Many commentators are quick to point out that the esteemed Elijah (whom three of the disciples had just seen on the mount of transfiguration (7)) had ordered such a firestorm upon Samaritans. They often mention the variant ending for verse 54 that makes explicit the connection to Elijah. (8) But does this story in 2 Kings 1 in any way provide a justification for what the disciples suggest to Jesus? Elijah receives a message from the Lord to intercept some messengers of the king of Samaria and to send them back to the king with a word of judgment to him. When this word is relayed to the king, we are never given his in-depth reaction, other than that he would seem to want to know more. For the king of Samaria sends messengers to Elijah, asking that he “Come” in person. When Elijah responds to this invitation by raining fire down on not just one, but two, groups of fifty emissaries, it is clear that he is the one rejecting an invitation. Thus, in the popular reading of Luke 9:51-56, it is supposedly the Samaritans who are refusing to invite or receive Jesus, the opposite as in the story of 2 Kings 1, in which Elijah not only refuses an invitation from the Samaritans, but also rains down fire on his inviters. True, the disciples (and Luke (9)) may have had Elijah in mind as a model in requesting a firestorm. But my reading suggests that it is not so much for some reason parallel to Elijah’s situation, i.e., the rejection of an invitation, but more likely for the same true, underlying reason: a deep-seated prejudice of Jews against Samaritans. This is how the disciples are modeling Elijah! In reading the text in this manner, the point of the story is clearly not some rejection of Jesus by the Samaritans, but rather Jesus’ rejection of the kind of deep-seated prejudice expressed by his disciples against the Samaritans.

Luke is telling us that, in setting his face to Jerusalem to suffer the rejection of what we might call the insider/outsider game of scapegoating, Jesus came to put an end to all such game-playing. At this crucial point in the narrative, Luke right away gives us a clue to Jesus’ overall mission by having him rebuke the disciples for playing just such a game. Isn’t this point lost behind an interpretation which focuses instead on the Samaritans allegedly rejecting Jesus? And, perhaps more importantly, doesn’t the popular interpretation reveal our own susceptibility to getting caught right up in the same kind of scapegoating game? Obviously, we no longer have the same kind of stake in scapegoating the Samaritans. They no longer represent for us a group with whom we have had a long-standing hostility. But we do have such groups, the Jews unfortunately being one of our long-standing targets. History is tragically stained with just such Christian holocausts against the Jews. At a time when we are trying to heal those relationships and repent of our past sins, the alternative reading suggested here runs less risk of obscuring the main point, which is that Jesus came to put a stop to such hatred and holocausts, whether it be Jews against Samaritans, or now Christians against Jews. Jesus himself came as the one rejected, consumed by our scapegoating hatred on the cross, the loser in our insider/outsider game of scapegoating. On the cross he would be in solidarity with outsiders. He would be declared an outcast to his own people, thereby in the same company as the Samaritans. (10)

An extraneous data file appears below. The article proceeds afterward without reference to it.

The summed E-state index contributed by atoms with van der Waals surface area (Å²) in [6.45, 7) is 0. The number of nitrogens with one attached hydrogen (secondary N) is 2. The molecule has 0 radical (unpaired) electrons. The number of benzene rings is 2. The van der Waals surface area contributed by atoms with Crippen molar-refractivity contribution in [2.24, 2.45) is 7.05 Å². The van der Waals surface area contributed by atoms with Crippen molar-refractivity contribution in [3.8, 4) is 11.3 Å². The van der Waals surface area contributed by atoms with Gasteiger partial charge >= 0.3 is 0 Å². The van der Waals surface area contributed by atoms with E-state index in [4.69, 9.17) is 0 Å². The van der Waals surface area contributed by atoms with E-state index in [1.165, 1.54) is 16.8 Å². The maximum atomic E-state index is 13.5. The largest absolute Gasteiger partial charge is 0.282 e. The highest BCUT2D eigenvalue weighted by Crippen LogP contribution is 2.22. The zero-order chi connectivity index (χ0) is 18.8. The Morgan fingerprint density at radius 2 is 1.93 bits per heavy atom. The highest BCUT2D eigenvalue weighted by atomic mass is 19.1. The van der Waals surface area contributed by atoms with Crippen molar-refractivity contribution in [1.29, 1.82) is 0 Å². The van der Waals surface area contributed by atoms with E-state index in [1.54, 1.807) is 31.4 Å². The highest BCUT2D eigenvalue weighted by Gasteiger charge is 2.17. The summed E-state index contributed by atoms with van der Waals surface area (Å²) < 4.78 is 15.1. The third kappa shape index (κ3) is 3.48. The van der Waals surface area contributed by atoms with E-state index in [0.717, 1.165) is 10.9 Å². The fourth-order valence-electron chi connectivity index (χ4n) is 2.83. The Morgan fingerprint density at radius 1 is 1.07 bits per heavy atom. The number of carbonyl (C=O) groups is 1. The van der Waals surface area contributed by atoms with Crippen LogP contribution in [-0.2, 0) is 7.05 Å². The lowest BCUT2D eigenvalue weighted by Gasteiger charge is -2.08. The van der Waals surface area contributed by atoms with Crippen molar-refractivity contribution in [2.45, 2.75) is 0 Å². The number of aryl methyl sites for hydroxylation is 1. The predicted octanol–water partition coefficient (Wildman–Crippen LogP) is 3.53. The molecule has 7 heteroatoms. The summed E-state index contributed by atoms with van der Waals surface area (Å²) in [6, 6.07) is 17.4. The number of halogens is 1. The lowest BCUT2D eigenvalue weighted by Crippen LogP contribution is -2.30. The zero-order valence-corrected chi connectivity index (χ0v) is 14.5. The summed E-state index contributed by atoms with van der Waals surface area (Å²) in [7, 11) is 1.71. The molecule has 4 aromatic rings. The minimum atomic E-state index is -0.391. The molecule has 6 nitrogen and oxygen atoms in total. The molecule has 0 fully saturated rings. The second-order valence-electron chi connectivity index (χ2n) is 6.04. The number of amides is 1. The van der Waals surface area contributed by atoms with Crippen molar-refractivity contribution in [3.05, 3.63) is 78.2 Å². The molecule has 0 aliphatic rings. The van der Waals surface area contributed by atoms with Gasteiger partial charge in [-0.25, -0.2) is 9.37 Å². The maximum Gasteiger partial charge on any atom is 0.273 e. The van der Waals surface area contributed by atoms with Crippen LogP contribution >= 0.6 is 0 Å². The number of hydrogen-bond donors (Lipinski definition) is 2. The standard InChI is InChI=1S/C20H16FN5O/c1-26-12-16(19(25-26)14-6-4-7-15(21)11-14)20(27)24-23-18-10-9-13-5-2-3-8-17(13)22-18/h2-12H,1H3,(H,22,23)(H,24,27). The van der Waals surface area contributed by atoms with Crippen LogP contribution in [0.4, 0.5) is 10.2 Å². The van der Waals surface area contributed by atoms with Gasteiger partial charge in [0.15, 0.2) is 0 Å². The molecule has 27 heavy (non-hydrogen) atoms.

To make this story be about a Samaritan rejection of Jesus is to thus miss coming to terms with what the Girardian anthropology has urged me to see as the heart of the Gospel: namely, that Jesus came to mess up our insider/outsider games of scapegoating precisely by identifying with the outsiders of this world. To see the story as a Samaritan rejection of Jesus plays right into the existing structure of the Jewish/Samaritan rivalry of that era. I do not think that our historical approach has served us well in this instance. For commentators are much too quick to point out the simple facts of that rivalry, citing the lack of hospitality of Samaritan towns toward Jewish pilgrims. What I am suggesting here is to read this story in a different context of understanding, one which goes beyond the basic historicity. We must learn to read scripture also from our understanding of the Gospel message itself. This passage provides a classic example of reading the text from an historical-critical standpoint and thereby missing the point. Such a reading has deflected Luke’s emphasis, i.e., a rejection of the Samaritans by the disciples. The focus in this narrative is not on what the Samaritans did or did not do, but on what the disciples did. The disciples, in fact, try to make the issue lie with the Samaritans, just as commentators have through the ages. They read a Samaritan rejection into Jesus’ change of plans and want Jesus to judge them accordingly. But the text tells us the reason for Jesus skipping this village: “because his face was set toward Jerusalem.” And so Jesus’ rebuke is for his disciples, not for the Samaritans as they had hoped. To read this text in the manner in which I am suggesting is to more properly feel Jesus’ rebuke to his disciples for having played the deadly insider/outsider game of scapegoating. For the point of the Gospel, it seems to me, is this: we all play those games, including we who seek to be Jesus’ modern-day disciples. This is what Jesus came to show us on the cross. Luke 9:51-56 is thus a foretaste of the main dish to come at a crucial point in the narrative — unless we mistakenly read the action in the manner of Jesus’ disciples, wanting to throw the focus on the Samaritans.